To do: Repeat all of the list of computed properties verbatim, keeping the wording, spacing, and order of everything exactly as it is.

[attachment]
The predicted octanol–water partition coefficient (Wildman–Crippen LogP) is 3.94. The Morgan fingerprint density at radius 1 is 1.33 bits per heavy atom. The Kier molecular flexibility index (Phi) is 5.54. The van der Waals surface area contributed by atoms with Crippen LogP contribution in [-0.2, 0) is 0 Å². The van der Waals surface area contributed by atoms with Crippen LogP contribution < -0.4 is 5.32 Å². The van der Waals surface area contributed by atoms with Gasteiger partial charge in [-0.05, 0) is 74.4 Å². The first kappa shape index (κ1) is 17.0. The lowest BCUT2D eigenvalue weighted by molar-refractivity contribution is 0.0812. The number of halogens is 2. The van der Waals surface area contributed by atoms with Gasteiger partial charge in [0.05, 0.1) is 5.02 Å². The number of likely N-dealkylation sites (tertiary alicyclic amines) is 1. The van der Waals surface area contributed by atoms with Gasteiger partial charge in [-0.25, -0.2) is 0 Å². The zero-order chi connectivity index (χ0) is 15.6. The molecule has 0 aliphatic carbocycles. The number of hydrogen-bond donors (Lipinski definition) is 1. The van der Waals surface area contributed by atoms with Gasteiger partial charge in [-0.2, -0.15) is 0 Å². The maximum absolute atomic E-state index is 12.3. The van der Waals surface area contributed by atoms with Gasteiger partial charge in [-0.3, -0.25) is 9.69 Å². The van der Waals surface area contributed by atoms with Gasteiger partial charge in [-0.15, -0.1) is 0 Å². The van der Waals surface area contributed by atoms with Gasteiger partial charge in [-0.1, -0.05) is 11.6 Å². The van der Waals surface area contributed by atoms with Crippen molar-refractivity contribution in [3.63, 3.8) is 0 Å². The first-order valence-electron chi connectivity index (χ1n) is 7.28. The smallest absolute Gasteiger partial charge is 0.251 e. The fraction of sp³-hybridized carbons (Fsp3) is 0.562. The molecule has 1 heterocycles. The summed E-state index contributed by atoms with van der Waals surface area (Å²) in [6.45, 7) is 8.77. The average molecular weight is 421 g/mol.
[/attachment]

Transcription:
The predicted octanol–water partition coefficient (Wildman–Crippen LogP) is 3.94. The Morgan fingerprint density at radius 1 is 1.33 bits per heavy atom. The Kier molecular flexibility index (Phi) is 5.54. The van der Waals surface area contributed by atoms with Crippen LogP contribution in [-0.2, 0) is 0 Å². The van der Waals surface area contributed by atoms with Crippen LogP contribution < -0.4 is 5.32 Å². The van der Waals surface area contributed by atoms with Gasteiger partial charge in [-0.05, 0) is 74.4 Å². The first kappa shape index (κ1) is 17.0. The lowest BCUT2D eigenvalue weighted by molar-refractivity contribution is 0.0812. The number of halogens is 2. The van der Waals surface area contributed by atoms with Gasteiger partial charge in [0.05, 0.1) is 5.02 Å². The number of likely N-dealkylation sites (tertiary alicyclic amines) is 1. The van der Waals surface area contributed by atoms with Gasteiger partial charge in [-0.25, -0.2) is 0 Å². The zero-order chi connectivity index (χ0) is 15.6. The molecule has 0 aliphatic carbocycles. The number of hydrogen-bond donors (Lipinski definition) is 1. The van der Waals surface area contributed by atoms with Gasteiger partial charge in [-0.2, -0.15) is 0 Å². The maximum absolute atomic E-state index is 12.3. The van der Waals surface area contributed by atoms with Gasteiger partial charge in [-0.3, -0.25) is 9.69 Å². The van der Waals surface area contributed by atoms with Gasteiger partial charge in [-0.15, -0.1) is 0 Å². The van der Waals surface area contributed by atoms with Gasteiger partial charge in [-0.1, -0.05) is 11.6 Å². The van der Waals surface area contributed by atoms with Crippen molar-refractivity contribution in [3.63, 3.8) is 0 Å². The first-order valence-electron chi connectivity index (χ1n) is 7.28. The smallest absolute Gasteiger partial charge is 0.251 e. The fraction of sp³-hybridized carbons (Fsp3) is 0.562. The molecule has 1 heterocycles. The summed E-state index contributed by atoms with van der Waals surface area (Å²) in [6.45, 7) is 8.77. The average molecular weight is 421 g/mol.